If we trace back the arrival of modern science, which grew out of the scientific revolution, especially in Asia- it was the scientific activities of Jesuit missionaries and their study of flora and fauna back in the 16th and 17th centuries. The history of medicine is a man’s struggle against illness and has been in practice for centuries. As early as 5000 BC, India developed a comprehensive form of healing called Ayurveda. The first traditional healing is recorded back to 4500 and 1600 BC. Several sages became the early practitioners of the Vedas from 2500 to 600 BC.
One such sage was Sushruta who is also regarded as the Father of Surgery. Sage Sushruta was an Indian physician who wrote the world’s earliest record in medicine and surgery in the 6th century BCE. He performed India’s first plastic surgery almost 2600 years ago. He also nearly invented 300 surgeries and passed on the knowledge to his subordinates and students.
But the question is, how did Sage Sushruta find his inspiration and managed to pull such a comprehensive surgery in times with no technology?
Sage Sushruta lived almost 2600 years ago in the ancient city of Kasi in Western India, today known as Banaras. Sushruta was a great sage who acquired his knowledge of medicine from Kashiraj Divodas, the king of Kashi. Being a physician, he used to treat soldiers wounded on battlefields and it was during these days that he found his inspiration to study surgery. Seeing numerous soldiers die due to a lack of knowledge and techniques, Sushruta decided to do something. He initially started by fixing broken parts like treating fractures through surgery.
During those days, many capital punishments were so severe that the state would chop off criminals’ limbs such as the nose. Sage Sushruta invented the Rhinoplasty or the nose surgery, through which he could reconstruct a broken nose. It was the earliest form of surgery ever performed in Asia. He was also World’s first cataract surgeon, who treated several eye problems. Due to his extensive work in medicine, he is fondly regarded as the ‘Father of All Surgery’.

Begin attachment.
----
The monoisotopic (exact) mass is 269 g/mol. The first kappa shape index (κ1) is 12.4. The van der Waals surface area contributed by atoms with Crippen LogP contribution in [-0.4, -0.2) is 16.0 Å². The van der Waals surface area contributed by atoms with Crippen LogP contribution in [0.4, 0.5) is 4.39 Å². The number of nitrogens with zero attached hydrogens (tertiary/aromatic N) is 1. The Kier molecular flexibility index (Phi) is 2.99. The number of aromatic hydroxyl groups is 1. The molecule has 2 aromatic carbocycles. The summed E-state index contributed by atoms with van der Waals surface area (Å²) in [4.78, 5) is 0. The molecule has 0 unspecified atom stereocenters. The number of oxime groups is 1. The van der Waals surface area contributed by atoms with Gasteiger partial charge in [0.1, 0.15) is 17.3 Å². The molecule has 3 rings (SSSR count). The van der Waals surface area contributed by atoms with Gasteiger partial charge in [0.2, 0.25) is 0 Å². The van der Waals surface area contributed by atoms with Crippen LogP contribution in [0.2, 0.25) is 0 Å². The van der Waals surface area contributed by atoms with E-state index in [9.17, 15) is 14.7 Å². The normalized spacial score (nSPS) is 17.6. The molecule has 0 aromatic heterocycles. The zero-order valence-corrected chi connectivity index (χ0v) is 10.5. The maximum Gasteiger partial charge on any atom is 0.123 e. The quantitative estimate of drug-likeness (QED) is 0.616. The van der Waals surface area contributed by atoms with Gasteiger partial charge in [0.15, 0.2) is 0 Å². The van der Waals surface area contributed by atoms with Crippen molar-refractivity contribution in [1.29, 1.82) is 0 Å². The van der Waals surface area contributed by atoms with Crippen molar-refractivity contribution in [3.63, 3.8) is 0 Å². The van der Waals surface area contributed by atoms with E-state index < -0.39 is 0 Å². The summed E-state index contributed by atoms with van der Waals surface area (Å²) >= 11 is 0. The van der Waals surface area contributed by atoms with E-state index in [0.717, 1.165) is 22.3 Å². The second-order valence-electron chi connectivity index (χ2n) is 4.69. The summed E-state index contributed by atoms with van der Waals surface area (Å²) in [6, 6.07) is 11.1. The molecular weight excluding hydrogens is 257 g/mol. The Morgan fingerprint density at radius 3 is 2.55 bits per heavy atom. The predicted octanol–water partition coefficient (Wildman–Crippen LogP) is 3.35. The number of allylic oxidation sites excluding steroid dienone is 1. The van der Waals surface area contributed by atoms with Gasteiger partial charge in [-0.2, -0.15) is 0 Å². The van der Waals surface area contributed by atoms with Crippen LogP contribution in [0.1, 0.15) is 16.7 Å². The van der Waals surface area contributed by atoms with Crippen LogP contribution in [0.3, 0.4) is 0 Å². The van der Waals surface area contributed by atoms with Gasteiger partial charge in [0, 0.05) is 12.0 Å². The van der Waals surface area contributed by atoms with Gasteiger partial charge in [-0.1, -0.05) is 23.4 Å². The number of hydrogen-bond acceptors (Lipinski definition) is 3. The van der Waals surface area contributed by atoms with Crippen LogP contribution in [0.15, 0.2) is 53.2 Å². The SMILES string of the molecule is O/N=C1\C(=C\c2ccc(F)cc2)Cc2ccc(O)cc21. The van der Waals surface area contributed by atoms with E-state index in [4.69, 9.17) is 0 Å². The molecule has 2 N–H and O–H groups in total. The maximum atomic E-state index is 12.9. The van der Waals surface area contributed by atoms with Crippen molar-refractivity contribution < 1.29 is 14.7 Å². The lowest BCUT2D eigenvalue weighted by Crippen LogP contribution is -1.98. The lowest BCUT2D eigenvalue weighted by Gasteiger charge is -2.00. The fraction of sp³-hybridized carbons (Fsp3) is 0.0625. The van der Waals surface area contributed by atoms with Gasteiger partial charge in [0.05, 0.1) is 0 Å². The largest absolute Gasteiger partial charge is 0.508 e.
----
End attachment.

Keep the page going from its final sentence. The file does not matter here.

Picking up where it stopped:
With surgery, he also realized that he needed new specialized surgical instruments and he thus invented more than 121 surgical tools that provided great aid in performing severe surgeries. With this, he was the world’s first surgeon to create surgical tools. Some of them were Kritharika Shastra, Kushapatra Shastra, Dvipimukha Svastika, Marjalamukha Svastika, Kankamukha Svastika, Mandalagra Shastra and Virithimukha Shastra.
Sage Sushruta wrote about his knowledge of medicine in his treatise ‘Sushruta Samhita’, which is the main source of surgery in ancient India. Wrote in Sanskrit on palm leaves the book is dated before Christ and is one of the earliest works in the field of medicine. The book is highly regarded as one of the ‘Great trilogies of ancient medicine’ and is the earliest work of the ancient Hindu form of medicine known as Ayurveda. It is one of the three pillars of Ayurveda. He documented the etiology of more than 1100 diseases listing careful surgical techniques using hundreds of medicinal plants. It first came to light in 800 AD, when it was translated in Arab as Shah Shun Al- Hindi.
The first European translation of Sushruta Samhita was done by Hessler in Latin and in German by Muller in the early 19th century. In the early 20th century, Kaviraj Kunja Lal Bhishagratna translated it into English. But this translation didn’t receive much recognition. Later when Ayurveda was brought to the world’s forefront, it was then Sage Sushruta gained the recognition he deserved, especially for his contribution to the field of surgery.
In Sushruta Samhita, he wrote about a method to dissect and examine the human body without using a knife. This procedure starts with keeping the dead body in water to decompose and would study this decomposing body with passing time. With the help of this method, he invented complex surgeries like Caesarean, Abdominal surgeries, and Brain Surgery. He provided knowledge on Cataract surgery in-depth in one of the Chapters of Sushruta Samhita known as ‘Uttartantra’. He mentioned the principles of traction, manipulation, apposition, stabilization, and postoperative physiotherapy.
Along with working on his manuscript, Sushruta was also an excellent teacher. He would teach his students for at least 6 years before practicing medicine as an expert. Sushruta was also one of the first people in history to suggest that students should learn medicine, especially surgeries by dissecting a dead human body and studying the organs. The era of Sushruta is thus known as the ‘Golden Age of Surgery’.